Neumeier also weaves in the loyal friendship that develops between Jaift and Meridy, choosing to focus on this relationship and other bonds of friendship and respect between the characters rather than romance. It’s a refreshing change of pace from the pervasive romance-oriented young adult fantasies. The plot also incorporates a well-integrated sense of history. Initially it seems rather extraneous to be told how, in ancient times, the witch-king Tai-Enchar betrayed the High King, resulting in the kingdom being shattered into conflicting principalities. But it builds an atmosphere of a land fallen from a time where deeds of prodigious magic were performed. And as Meridy and her friends learn more about the danger threatening both their land and themselves, what seemed to be only ancient history gains current significance, and she and her friends will have to make personal sacrifices to prevail against the forces of evil.

Neumeier’s The White Road of the Moon has a traditional, almost retro vibe, like her book The Keeper of the Mist. Both books reminded me distinctly of Robin McKinley‘s style of writing, in her more accessible stories. The pacing is somewhat deliberate, especially at first, but this coming-of-age tale builds to a satisfying and meaningful conclusion.

Published March 14, 2017. Leigh Bardugo meets The Sixth Sense in this story of one girl’s perilous journey to restore a lost order. Imagine you live with your aunt, who hates you so much she’s going to sell you into a dreadful apprenticeship. Imagine you run away before that can happen. Imagine that you can see ghosts—and talk with the dead. People like you are feared, even shunned. Now imagine . . . the first people you encounter after your escape are a mysterious stranger and a ghost boy, who seem to need you desperately—though you don’t understand who they are or exactly what they want you to do. So you set off on a treacherous journey, with only a ghost dog for company. And you find that what lies before you is a task so monumental that it could change the world.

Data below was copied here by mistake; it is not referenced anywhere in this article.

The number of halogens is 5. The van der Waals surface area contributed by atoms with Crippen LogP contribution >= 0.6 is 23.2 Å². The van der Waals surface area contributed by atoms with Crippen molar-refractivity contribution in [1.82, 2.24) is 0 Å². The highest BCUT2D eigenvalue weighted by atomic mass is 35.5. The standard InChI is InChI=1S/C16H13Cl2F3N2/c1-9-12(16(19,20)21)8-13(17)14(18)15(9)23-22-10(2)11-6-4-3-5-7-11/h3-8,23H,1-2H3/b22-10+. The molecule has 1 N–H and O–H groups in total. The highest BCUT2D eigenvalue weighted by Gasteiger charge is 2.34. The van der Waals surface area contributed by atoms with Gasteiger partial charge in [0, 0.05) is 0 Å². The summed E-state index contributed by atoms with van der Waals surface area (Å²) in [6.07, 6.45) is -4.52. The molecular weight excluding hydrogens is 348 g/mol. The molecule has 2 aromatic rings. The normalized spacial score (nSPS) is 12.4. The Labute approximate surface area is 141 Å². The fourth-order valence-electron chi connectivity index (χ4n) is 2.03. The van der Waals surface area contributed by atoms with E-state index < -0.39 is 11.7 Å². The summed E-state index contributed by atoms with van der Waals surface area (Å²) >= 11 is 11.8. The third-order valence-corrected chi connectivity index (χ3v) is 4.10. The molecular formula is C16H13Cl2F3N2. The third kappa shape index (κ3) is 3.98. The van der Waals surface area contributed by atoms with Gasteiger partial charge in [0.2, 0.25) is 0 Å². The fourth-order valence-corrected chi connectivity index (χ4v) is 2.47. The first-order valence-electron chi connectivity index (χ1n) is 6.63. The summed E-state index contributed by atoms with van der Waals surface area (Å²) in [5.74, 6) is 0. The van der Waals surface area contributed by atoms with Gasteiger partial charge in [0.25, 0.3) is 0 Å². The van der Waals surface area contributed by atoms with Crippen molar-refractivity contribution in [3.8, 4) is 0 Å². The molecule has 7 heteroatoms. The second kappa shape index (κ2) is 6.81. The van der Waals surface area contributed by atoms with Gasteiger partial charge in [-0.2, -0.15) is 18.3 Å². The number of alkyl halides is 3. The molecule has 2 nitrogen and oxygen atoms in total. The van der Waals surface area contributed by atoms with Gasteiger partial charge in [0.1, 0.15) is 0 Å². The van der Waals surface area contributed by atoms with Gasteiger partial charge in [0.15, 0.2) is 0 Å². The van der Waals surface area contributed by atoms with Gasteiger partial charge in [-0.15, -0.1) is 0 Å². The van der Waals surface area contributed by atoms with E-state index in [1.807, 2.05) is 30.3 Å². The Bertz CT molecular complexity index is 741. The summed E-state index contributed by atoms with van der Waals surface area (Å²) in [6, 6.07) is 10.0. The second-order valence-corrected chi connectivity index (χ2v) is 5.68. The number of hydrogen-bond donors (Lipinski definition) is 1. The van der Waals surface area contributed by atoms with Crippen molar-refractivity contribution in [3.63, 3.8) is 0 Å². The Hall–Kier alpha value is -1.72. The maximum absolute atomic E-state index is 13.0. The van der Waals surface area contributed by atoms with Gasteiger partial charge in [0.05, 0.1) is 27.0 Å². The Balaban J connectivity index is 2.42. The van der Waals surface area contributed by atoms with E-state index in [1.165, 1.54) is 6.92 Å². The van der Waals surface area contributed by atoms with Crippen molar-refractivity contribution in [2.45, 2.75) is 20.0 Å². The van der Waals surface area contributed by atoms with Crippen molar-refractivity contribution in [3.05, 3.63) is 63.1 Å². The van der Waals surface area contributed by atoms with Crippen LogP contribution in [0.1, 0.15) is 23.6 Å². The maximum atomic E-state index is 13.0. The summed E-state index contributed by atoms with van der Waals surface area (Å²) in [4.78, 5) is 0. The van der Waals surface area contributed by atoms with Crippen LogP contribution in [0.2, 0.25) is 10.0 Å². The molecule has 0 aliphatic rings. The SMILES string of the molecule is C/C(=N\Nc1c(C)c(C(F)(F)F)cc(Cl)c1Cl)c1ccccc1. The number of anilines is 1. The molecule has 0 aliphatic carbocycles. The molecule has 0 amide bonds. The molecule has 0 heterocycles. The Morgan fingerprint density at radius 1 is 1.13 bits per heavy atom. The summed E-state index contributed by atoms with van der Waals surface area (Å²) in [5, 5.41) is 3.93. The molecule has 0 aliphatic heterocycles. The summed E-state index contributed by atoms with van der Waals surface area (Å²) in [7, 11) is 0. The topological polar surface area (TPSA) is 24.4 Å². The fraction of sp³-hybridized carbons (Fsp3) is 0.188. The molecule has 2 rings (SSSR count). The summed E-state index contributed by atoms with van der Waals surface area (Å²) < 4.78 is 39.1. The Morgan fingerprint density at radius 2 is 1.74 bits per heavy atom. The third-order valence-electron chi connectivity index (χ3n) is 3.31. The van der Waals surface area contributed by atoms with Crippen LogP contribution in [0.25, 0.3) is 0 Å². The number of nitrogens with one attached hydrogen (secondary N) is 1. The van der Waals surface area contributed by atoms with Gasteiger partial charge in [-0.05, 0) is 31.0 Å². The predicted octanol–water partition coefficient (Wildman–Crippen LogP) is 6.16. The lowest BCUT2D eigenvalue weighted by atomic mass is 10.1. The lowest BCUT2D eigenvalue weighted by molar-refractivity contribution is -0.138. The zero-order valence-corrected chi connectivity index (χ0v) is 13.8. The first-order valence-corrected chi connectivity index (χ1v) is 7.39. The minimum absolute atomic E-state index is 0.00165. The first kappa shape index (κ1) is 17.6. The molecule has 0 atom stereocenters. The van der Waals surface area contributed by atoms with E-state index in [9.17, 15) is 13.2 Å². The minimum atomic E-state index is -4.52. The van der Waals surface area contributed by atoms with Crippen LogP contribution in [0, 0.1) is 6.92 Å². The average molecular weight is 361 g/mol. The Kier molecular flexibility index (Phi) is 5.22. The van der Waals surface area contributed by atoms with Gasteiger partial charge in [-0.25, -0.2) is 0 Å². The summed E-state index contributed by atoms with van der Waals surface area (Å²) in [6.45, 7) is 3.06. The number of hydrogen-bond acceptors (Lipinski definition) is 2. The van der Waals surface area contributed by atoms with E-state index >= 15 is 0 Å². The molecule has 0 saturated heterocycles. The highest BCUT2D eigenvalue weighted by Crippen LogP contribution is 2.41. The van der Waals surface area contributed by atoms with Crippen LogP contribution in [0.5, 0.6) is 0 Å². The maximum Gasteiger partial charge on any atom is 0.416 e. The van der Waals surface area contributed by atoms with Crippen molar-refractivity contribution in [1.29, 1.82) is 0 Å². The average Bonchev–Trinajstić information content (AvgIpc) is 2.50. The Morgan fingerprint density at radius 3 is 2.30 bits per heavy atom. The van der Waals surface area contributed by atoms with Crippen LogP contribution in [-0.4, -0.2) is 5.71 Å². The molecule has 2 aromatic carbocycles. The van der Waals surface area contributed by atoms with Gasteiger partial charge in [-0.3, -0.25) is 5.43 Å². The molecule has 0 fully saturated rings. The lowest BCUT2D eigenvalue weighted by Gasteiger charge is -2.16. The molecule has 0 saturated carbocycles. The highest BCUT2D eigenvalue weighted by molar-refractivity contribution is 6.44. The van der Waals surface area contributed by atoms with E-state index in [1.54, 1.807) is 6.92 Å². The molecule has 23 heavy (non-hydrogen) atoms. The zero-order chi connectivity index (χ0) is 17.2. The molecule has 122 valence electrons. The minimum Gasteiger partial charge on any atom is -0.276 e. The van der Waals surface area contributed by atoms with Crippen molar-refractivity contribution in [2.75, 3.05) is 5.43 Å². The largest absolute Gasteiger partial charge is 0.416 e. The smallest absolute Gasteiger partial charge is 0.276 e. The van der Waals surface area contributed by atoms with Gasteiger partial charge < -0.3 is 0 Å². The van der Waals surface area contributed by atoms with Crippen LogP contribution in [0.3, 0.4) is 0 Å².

SHARE:  Facebooktwitterredditpinteresttumblrmail  FOLLOW:  Facebooktwitterrsstumblr
If you plan to buy this book, you can support FanLit by clicking on the book cover above and buying it (and anything else) at Amazon. It costs you nothing extra, but Amazon pays us a small referral fee. Click any book cover or this link. We use this income to keep the site running. It pays for website hosting, postage for giveaways, and bookmarks and t-shirts. Thank you!

TADIANA JONES, on our staff since July 2015, is an intellectual property lawyer with a BA in English. She inherited her love of classic and hard SF from her father and her love of fantasy and fairy tales from her mother. She lives with her husband and four children in a small town near the mountains in Utah. Tadiana juggles her career, her family, and her love for reading, travel and art, only occasionally dropping balls. She likes complex and layered stories and characters with hidden depths. Favorite authors include Lois McMaster Bujold, Brandon Sanderson, Robin McKinley, Connie Willis, Isaac Asimov, Larry Niven, Megan Whalen Turner, Patricia McKillip, Mary Stewart, Ilona Andrews, and Susanna Clarke.

View all posts by

One comment

  1. Sounds very complex and interesting — I’ll keep this one in mind! Thanks, Tadiana!

Review this book and/or Leave a comment:

Your email address will not be published. Required fields are marked *